Also, there are some people who don’t like reviewing ARCs at all and they are totally valid. There isn’t just one stance on review copies and everyone is different. I know that I was super happy and enthusiast about them when I first started and while I still want to help authors a lot, sometimes reading ARCs can be very stressful especially if the request is accepted very late and I only have 3 days to read a book. It can be a lot. Just don’t be afraid to take a break when you feel like doing it.

Then there’s the privilege that comes with getting them, ARCs are mostly obtained by US bloggers, some Europeans bloggers also fare better than others, diverse readers don’t get as many chances to read books that represent them as they should. That’s all quite upsetting and I think everyone responds differently to it. I know when I first started, I’ve heard some US bloggers talk about how international bloggers don’t get ARCs and how we should just understand that and move on (don’t think every US book blogger is like this because I know lots of US book bloggers who are very supportive of international bloggers and I’m so thankful for them. I don’t want to generalize things in any way.) and it frustrated me to no end, but it also motivated me to try and grow my blog and reach out to publishers and promote books a lot. I know I probably had it a lot easier than many of you, but all I’m saying is that if you’re interested in ARCs and you’re an international book blogger, don’t give up!

I believe in you and I believe there are authors and publishers who want their books to reach a wider audience and impact readers from all the corners of the world.

+UWC (3)

International Book Bloggers Spreadsheet

Right now I’m working on a spreadsheet with international book bloggers that want to review and promote books. I’ll probably keep on adding bloggers on the list for a few days before I try to find authors and publishers who are interested in working with international book bloggers, so if you want to be on it, reply on Twitter, please!

Also, if you’re an US blogger and you want to help spread the word, RTs are most than appreciated!

file_002-46

Do you have some tips for bloggers who want to request ARCs?

Any publisher that you’d like to add to my list?

                                         Untitled-1titled-1h1

84 thoughts on “Everything You Should Know About ARCs

  1. Kelly says:

    Thank you so much for writing a post like this. As someone who is still relatively new to book blogging and reviewing (only launched at the end of April), this is such a handy post.

    Liked by 1 person

    • Marta says:

      Yeah, they do and an international book blogger told me they accepted her request a while ago. I hope they still use it :-/ Hot Key Books are really nice and they publish amazing books! ❤
      You're welcome!

      Liked by 1 person

  2. Marie says:

    Thank you for taking the time to write such an insightful post, Marta, that was so helpful and good to read ❤ I also love your pros and cons about ARCs. I have to admit that as a blogger, I felt quite accomplished and successful when I received my first ARC, though I know that linking blogging success to ARCs is TOTALLY WRONG (writing in all caps because it is WRONG), I couldn't help it and I know I can't help feeling that way haha. Yet it's so important to remember the pressure, responsibilities and overall the fact that it kind of takes over your reading, at times, too 🙂 x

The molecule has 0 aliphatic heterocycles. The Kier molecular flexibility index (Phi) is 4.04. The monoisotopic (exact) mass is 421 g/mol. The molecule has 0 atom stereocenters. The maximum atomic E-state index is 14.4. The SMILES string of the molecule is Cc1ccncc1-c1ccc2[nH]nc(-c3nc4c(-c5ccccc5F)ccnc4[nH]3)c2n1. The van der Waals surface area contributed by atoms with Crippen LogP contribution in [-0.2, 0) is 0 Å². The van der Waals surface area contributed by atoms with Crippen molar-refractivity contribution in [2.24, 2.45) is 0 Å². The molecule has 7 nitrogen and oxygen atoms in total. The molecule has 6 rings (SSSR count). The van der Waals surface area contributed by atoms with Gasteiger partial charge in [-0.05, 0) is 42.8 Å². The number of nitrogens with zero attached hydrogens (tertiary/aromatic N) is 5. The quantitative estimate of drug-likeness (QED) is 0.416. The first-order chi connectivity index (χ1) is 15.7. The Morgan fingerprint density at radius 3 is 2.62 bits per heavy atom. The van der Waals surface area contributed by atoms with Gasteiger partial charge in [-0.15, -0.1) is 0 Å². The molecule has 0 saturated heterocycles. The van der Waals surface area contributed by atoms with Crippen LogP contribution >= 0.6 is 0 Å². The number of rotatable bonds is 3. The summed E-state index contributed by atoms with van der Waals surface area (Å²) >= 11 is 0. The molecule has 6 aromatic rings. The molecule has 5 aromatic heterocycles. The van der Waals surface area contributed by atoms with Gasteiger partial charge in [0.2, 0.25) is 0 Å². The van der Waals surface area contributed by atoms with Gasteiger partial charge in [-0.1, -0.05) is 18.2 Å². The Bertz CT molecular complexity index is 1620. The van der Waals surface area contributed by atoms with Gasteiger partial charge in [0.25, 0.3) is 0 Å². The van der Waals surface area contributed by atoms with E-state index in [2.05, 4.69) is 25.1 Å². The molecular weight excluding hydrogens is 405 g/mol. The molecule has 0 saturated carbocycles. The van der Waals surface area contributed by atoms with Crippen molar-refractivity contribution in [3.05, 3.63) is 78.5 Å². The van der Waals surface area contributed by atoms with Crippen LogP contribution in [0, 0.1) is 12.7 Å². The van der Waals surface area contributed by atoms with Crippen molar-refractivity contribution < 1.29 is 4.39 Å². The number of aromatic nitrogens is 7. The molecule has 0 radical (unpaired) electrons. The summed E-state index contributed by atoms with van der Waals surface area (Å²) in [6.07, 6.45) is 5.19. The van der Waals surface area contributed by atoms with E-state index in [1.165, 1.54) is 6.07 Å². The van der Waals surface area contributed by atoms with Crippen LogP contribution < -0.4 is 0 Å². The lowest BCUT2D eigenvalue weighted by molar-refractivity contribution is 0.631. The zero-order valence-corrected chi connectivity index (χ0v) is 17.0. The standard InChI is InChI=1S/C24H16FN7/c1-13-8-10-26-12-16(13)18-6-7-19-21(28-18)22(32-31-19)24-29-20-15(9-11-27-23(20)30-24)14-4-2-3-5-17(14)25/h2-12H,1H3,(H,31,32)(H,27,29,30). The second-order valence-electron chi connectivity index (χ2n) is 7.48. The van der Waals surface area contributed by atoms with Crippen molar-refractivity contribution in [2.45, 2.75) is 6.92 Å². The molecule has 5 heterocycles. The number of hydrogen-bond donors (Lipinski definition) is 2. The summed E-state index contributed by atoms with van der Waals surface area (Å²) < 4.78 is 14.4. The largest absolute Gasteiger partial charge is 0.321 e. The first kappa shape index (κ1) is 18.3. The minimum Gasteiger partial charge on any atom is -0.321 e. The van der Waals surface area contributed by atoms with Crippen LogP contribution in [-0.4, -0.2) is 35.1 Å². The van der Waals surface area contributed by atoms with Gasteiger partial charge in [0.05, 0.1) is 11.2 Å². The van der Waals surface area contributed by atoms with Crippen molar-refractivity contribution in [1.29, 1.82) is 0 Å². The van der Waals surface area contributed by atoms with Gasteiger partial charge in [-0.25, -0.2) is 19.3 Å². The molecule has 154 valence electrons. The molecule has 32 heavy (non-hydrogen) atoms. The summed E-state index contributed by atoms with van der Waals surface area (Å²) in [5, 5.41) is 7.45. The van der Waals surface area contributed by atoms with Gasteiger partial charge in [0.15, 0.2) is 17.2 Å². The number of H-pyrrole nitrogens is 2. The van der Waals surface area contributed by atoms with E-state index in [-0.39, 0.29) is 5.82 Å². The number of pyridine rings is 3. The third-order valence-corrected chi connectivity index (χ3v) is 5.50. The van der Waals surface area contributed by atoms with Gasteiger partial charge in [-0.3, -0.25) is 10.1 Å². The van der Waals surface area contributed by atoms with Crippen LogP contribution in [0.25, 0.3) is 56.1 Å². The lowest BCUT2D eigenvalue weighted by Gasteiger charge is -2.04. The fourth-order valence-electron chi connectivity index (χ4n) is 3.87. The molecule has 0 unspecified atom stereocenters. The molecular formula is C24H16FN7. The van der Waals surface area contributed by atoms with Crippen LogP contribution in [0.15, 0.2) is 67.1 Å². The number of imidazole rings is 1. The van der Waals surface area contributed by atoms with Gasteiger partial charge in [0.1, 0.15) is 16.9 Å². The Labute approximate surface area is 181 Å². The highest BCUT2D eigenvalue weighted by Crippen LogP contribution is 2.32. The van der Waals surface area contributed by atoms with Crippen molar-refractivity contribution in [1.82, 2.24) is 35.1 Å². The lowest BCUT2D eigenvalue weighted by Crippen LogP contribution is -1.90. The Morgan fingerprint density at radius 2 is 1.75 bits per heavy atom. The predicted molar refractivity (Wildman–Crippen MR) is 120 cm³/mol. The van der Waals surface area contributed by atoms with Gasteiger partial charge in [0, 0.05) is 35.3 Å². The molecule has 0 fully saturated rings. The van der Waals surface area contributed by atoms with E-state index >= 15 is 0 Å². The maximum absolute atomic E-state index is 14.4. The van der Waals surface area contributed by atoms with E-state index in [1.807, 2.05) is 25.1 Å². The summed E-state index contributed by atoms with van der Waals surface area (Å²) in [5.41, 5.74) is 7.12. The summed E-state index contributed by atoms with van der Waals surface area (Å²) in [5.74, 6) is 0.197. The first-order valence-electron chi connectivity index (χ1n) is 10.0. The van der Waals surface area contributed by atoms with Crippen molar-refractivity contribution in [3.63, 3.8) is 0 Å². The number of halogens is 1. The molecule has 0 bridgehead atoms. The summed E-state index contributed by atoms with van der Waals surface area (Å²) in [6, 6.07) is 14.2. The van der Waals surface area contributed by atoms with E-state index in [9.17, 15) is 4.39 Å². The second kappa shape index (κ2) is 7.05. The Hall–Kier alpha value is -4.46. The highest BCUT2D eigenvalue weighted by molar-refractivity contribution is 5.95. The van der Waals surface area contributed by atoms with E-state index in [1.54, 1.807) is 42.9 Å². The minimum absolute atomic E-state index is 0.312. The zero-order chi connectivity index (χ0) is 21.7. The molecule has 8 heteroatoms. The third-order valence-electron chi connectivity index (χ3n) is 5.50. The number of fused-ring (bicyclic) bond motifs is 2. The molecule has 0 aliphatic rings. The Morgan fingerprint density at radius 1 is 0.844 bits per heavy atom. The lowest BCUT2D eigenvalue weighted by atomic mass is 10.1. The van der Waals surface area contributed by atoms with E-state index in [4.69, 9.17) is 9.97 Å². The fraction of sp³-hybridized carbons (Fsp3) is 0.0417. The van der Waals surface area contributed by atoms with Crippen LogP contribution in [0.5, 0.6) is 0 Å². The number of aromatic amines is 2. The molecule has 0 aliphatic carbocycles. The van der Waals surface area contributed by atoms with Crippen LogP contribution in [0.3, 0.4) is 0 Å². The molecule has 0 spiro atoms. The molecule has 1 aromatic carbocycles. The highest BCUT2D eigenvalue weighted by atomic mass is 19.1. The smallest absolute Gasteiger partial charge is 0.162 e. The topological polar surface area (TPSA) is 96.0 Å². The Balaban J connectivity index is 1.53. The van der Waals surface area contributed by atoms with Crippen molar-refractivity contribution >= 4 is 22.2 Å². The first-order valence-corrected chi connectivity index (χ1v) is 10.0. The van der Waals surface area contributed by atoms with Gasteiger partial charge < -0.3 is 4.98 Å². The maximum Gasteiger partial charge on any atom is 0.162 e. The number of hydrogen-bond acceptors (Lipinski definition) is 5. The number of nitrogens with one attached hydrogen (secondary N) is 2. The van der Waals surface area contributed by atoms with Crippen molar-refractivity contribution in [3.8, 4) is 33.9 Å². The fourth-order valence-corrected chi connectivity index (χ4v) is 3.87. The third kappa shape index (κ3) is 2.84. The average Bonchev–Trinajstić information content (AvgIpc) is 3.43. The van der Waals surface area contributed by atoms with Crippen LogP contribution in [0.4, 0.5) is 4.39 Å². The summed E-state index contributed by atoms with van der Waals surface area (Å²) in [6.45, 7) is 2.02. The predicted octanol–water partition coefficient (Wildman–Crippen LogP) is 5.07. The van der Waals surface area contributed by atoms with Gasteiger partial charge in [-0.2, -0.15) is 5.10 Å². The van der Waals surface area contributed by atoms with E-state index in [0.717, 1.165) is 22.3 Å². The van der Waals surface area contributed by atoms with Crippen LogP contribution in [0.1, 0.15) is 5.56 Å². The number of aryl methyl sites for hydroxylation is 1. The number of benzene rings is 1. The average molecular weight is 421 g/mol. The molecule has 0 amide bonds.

Thank you so much for sharing this – excited to see where this magical spreadsheet will go, thank you for this!! xx

    Liked by 1 person

    • Marta says:

      YAY, it totally is wrong to measure a blogger’s success by ARCs. I still love ARCs and freak out whenever I receive another one, especially for books that I’ve been expecting for a long time. So, we’re both guilty of these things, I hope that we learn to let go of these worries and just go with whatever we want to do about blogging 🙂
      Same, I hope it gets somewhere and will get readers some amazing books! ❤

      Liked by 1 person

    • Marta says:

      You’re most welcome! ❤
      I requested my first ARCs when I had 300-400 followers, I got them from Macmillan and they were really supportive and understanding about me being a new blogger.

      Liked by 1 person

    • Marta says:

      You’re welcome! ❤
      I know and it can be very hard to find out the international contact information, sometimes you have to go through so many US contacts to get to the right person if there is such a thing at all 😦

      Like

  3. David Boone (moonhawk81) says:

    Really nicely written, with plenty of helpful information. I used to be a beta reader for Hot Tree Editing, but–working two jobs–I really wasn’t able to devote myself to the task like I wanted, and stopped. Should I ever find a way to earn a living wage from one job, I’d love to go back to being a beta reader–I thoroughly enjoyed it!

    Liked by 1 person

    • Marta says:

      Thank you very much! ❤
      I hope you manage to go back to your job as a beta reader, I never did it, but I always thought it was very interesting and probably very rewarding as well.